That's from the 2012 Trustees Report published and transmitted to Congress in April.
From the press release:
The Social Security Board of Trustees today released its annual report on the financial health of the Social Security Trust Funds. The combined assets of the Old-Age and Survivors Insurance, and Disability Insurance (OASDI) Trust Funds will be exhausted in 2033, three years sooner than projected last year. The DI Trust Fund will be exhausted in 2016, two years earlier than last year’s estimate....MOREFrom the report (252 page PDF):
Table IV.A2 shows the estimated operations and financial status of the DI Trust Fund during calendar years 2012-21 under the three sets of assumptions, together with values for actual experience during 2007-11. Non-interest income increases steadily after 2011 under each alternative, due to most of the same factors described previously for the OASI Trust Fund. However, DI costs grow at an even faster pace than income for reasons explained in greater detail below. As a result, after having reached a maximum in 2008, DI Trust Fund assets continue to decrease in 2012 under each alternative.Previously:
Under the low-cost assumptions, assets begin to increase again after reaching a low point in 2018. Under the intermediate assumptions, assets continue to decline until their projected exhaustion in 2016. Under the high-cost assumptions, DI assets decline steadily until exhaustion in 2015....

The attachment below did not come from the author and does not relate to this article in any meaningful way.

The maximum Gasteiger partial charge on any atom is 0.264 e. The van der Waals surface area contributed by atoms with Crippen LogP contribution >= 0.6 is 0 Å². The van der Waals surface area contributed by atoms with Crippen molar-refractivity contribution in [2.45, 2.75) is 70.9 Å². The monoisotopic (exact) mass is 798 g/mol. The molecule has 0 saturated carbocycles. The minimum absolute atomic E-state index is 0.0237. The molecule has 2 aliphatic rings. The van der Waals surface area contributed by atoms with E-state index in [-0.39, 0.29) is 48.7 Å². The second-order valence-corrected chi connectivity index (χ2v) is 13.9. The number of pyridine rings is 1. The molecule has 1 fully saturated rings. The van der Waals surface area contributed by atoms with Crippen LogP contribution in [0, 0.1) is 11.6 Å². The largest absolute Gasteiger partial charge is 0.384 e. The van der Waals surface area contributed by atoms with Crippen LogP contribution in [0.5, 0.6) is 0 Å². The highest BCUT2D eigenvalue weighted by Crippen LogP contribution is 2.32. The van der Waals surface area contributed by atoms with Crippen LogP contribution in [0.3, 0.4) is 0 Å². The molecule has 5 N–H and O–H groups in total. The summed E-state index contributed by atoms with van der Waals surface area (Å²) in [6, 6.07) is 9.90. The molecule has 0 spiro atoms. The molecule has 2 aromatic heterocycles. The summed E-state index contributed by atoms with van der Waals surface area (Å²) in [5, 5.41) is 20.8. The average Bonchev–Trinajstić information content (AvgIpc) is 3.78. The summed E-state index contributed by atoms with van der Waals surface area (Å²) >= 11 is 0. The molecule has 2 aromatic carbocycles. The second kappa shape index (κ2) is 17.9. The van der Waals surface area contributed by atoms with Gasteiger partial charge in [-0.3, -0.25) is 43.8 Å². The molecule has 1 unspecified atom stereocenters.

...Future DI cost increases in part due to increases in average benefit levels resulting from: (1) automatic benefit increases; and (2) projected increases in the amounts of average monthly earnings on which benefits are based. In addition, the number of DI beneficiaries in current-payment status generally increases during the short-range projection period. Over the period 2011-21, the projected annual average growth rate in the number of DI disabledworker beneficiaries is roughly 0.2, 1.3, and 2.5 percent under alternatives I, II, and III, respectively. This growth in DI beneficiaries is largely due to the gradual progression of the baby-boom generation through ages 50 to normal retirement age, the ages which have the highest rates of disability prevalence.
The estimates under all three sets of assumptions anticipate additional growth in the numbers of disabled worker beneficiaries due to a projected continuation of incidence rates at historically high levels. These projected higher levels of disability incidence subside as the economy recovers from the recent economic recession and return to levels consistent with longer term trends in incidence rates....
Phi Scamma Jamma: More People Went on Disability Last Month Than Got Jobs
This is a trend we've been trying to draw attention to:
What I'd really like to see is a list of the counties with the highest levels of Social Security Disability fraud, this is a program ripe for reform....